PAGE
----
Single and Content, Living with Cystinosis

As a female Bible college student, an outside marker of pious and godly womanhood consisted of having a male significant other. While this is not strictly a religious sentimentality about the purpose of being born in a female body, Bible college added the weight of being right with God behind those women who were married to men.

I remember vocalizing my worries as a female living in a disabled body about the unlikelihood that a male focused on ministry would even consider marrying me. Of course, the females who heard my worry shamed me for thinking so negatively because, as a good girl, God would provide a husband for me. How foolish was I in thinking my rare disease could interfere with God’s plan for his daughters!

And it wasn’t just religious females who considered my worry trite. Females who adhered to different life paradigms criticized my feeling that my disability was a detriment toward holy matrimony.

Living with a body that is unable to perform common life activities does factor into marriage decisions. I do not blame rare disease. I do not feel cystinosis has so great of power that it can determine who I am and my pursuit of happiness. Even if I had been born atypical in the chromosome department, there is one particular reason for legal marriage that would still have factored into me being single at age 30.

I have noticed that adults desire to date other adults who work for pay.

Of course, many of my peers living with rare disease have paying jobs. Among these beautiful lives, some are married and some are not. The way my illnesses affects my health, I do not work regular job hours for regular pay.

Throughout my adult life, I have made choices in how I obtain healthcare for medical treatment and appointments, where I live, what I eat, what I wear, and to what extent I am transported to places I need to be. This has been seen as a liability by other adults who are looking for a potential marriage partner because I am reliant on a select few people to meet needs I cannot meet alone.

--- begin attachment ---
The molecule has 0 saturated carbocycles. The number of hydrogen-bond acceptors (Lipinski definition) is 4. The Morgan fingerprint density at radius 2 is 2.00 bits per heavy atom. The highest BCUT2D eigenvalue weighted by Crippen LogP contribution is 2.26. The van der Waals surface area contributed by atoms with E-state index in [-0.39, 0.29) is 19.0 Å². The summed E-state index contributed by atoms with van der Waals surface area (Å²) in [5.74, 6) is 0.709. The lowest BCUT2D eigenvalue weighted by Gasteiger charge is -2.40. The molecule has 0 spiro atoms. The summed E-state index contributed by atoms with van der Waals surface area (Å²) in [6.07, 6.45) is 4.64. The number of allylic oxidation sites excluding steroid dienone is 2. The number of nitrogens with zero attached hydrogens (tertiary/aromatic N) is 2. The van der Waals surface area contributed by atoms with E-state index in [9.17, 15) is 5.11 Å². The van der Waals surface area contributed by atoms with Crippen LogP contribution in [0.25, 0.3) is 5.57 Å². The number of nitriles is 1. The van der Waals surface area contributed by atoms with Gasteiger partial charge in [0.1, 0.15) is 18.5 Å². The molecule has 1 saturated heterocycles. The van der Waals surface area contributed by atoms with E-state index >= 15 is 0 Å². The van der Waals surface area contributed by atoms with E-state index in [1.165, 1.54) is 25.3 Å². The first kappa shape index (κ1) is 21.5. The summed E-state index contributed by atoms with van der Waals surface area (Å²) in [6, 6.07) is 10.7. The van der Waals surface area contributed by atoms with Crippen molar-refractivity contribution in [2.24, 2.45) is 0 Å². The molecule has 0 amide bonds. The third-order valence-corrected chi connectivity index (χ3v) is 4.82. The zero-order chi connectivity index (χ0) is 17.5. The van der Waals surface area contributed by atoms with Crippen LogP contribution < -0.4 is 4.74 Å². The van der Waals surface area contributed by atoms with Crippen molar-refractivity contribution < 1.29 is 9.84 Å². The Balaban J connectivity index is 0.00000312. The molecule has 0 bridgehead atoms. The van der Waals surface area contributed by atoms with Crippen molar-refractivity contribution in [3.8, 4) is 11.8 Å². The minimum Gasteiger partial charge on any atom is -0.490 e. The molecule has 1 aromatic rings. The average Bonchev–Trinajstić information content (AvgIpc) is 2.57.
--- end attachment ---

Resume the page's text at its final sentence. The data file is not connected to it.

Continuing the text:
I have noticed that adults desire to date other adults who WANT either biological children or adopted children.

Of course, many of my peers living with rare disease desire children in their lives and have either given birth or successfully obtained children they enjoy rearing.

I do not desire to give birth nor do I desire to rear elementary age children. This is the reason why I feel cystinosis does not have power over my single state of identity at this point in my life.

I am not single because no one fell in love with me or I did not fall in love with anyone. I am single either because I have been honest in my lack of desire for children and about my finances, or dates have been equally honest about their concern for my dependence and their desire for children.

It really would not be a big sacrifice on anyone to choose to marry me. No one will be a hero for claiming a spouse who has more needs than someone else her age. Whoever is mutually chosen by me will just also have chosen this journey alongside another human soul who places companionship above financial stability and offspring.

I really do not think my mind and heart are so uncommon as pressure from culture tries to insist it is, whether it’s from a pulpit or social media.

To learn more about cystinosis, click here.
Rebekah Palmer

Rebekah Palmer

Rebekah Palmer is the author of two books published by Aneko Press: A Letter to my Friend and A Letter to Myself. She also has poetry included in the anthology Strength: Lives Touched By Cystinosis. She is a rare disease news curator for her blog Cystinosis Society. Please visit her author profile on Goodreads and her author page on Facebook called Jairus Daughter to ask any questions or to reach out.

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